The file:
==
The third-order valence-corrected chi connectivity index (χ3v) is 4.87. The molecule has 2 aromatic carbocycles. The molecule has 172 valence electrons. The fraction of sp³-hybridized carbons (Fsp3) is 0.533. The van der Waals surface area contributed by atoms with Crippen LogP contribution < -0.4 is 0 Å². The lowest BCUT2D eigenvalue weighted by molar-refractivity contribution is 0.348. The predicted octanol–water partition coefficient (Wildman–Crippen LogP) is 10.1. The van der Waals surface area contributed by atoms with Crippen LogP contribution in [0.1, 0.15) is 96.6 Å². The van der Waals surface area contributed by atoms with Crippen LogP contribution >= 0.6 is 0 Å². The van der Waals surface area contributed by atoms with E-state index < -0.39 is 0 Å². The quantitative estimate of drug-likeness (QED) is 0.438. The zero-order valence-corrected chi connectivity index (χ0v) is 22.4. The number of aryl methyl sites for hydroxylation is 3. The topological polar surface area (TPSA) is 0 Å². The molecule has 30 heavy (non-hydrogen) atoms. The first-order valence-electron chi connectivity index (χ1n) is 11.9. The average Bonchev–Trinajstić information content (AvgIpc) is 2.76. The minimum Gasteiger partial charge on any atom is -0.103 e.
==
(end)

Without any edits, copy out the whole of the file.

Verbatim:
The third-order valence-corrected chi connectivity index (χ3v) is 4.87. The molecule has 2 aromatic carbocycles. The molecule has 172 valence electrons. The fraction of sp³-hybridized carbons (Fsp3) is 0.533. The van der Waals surface area contributed by atoms with Crippen LogP contribution < -0.4 is 0 Å². The lowest BCUT2D eigenvalue weighted by molar-refractivity contribution is 0.348. The predicted octanol–water partition coefficient (Wildman–Crippen LogP) is 10.1. The van der Waals surface area contributed by atoms with Crippen LogP contribution in [0.1, 0.15) is 96.6 Å². The van der Waals surface area contributed by atoms with Crippen LogP contribution >= 0.6 is 0 Å². The van der Waals surface area contributed by atoms with E-state index < -0.39 is 0 Å². The quantitative estimate of drug-likeness (QED) is 0.438. The zero-order valence-corrected chi connectivity index (χ0v) is 22.4. The number of aryl methyl sites for hydroxylation is 3. The topological polar surface area (TPSA) is 0 Å². The molecule has 30 heavy (non-hydrogen) atoms. The first-order valence-electron chi connectivity index (χ1n) is 11.9. The average Bonchev–Trinajstić information content (AvgIpc) is 2.76. The minimum Gasteiger partial charge on any atom is -0.103 e.